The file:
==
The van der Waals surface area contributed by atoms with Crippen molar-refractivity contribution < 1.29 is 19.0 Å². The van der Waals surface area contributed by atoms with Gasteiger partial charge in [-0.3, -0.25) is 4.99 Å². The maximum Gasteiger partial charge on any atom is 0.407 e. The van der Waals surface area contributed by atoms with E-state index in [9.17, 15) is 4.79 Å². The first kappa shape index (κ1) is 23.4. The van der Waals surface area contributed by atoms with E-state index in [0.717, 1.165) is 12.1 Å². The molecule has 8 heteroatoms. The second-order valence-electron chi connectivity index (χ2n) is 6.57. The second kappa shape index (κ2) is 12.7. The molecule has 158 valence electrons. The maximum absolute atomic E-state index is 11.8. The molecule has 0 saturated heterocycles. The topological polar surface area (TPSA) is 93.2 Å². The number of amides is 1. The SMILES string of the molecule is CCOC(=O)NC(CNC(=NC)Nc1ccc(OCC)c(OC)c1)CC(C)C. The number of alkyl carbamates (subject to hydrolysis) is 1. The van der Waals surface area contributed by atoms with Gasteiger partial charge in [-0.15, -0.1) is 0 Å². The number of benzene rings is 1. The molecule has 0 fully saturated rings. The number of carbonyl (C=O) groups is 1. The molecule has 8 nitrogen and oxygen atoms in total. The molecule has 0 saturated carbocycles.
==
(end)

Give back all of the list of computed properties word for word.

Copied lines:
The van der Waals surface area contributed by atoms with Crippen molar-refractivity contribution < 1.29 is 19.0 Å². The van der Waals surface area contributed by atoms with Gasteiger partial charge in [-0.3, -0.25) is 4.99 Å². The maximum Gasteiger partial charge on any atom is 0.407 e. The van der Waals surface area contributed by atoms with E-state index in [9.17, 15) is 4.79 Å². The first kappa shape index (κ1) is 23.4. The van der Waals surface area contributed by atoms with E-state index in [0.717, 1.165) is 12.1 Å². The molecule has 8 heteroatoms. The second-order valence-electron chi connectivity index (χ2n) is 6.57. The second kappa shape index (κ2) is 12.7. The molecule has 158 valence electrons. The maximum absolute atomic E-state index is 11.8. The molecule has 0 saturated heterocycles. The topological polar surface area (TPSA) is 93.2 Å². The number of amides is 1. The SMILES string of the molecule is CCOC(=O)NC(CNC(=NC)Nc1ccc(OCC)c(OC)c1)CC(C)C. The number of alkyl carbamates (subject to hydrolysis) is 1. The van der Waals surface area contributed by atoms with Gasteiger partial charge in [-0.15, -0.1) is 0 Å². The number of benzene rings is 1. The molecule has 0 fully saturated rings. The number of carbonyl (C=O) groups is 1. The molecule has 8 nitrogen and oxygen atoms in total. The molecule has 0 saturated carbocycles.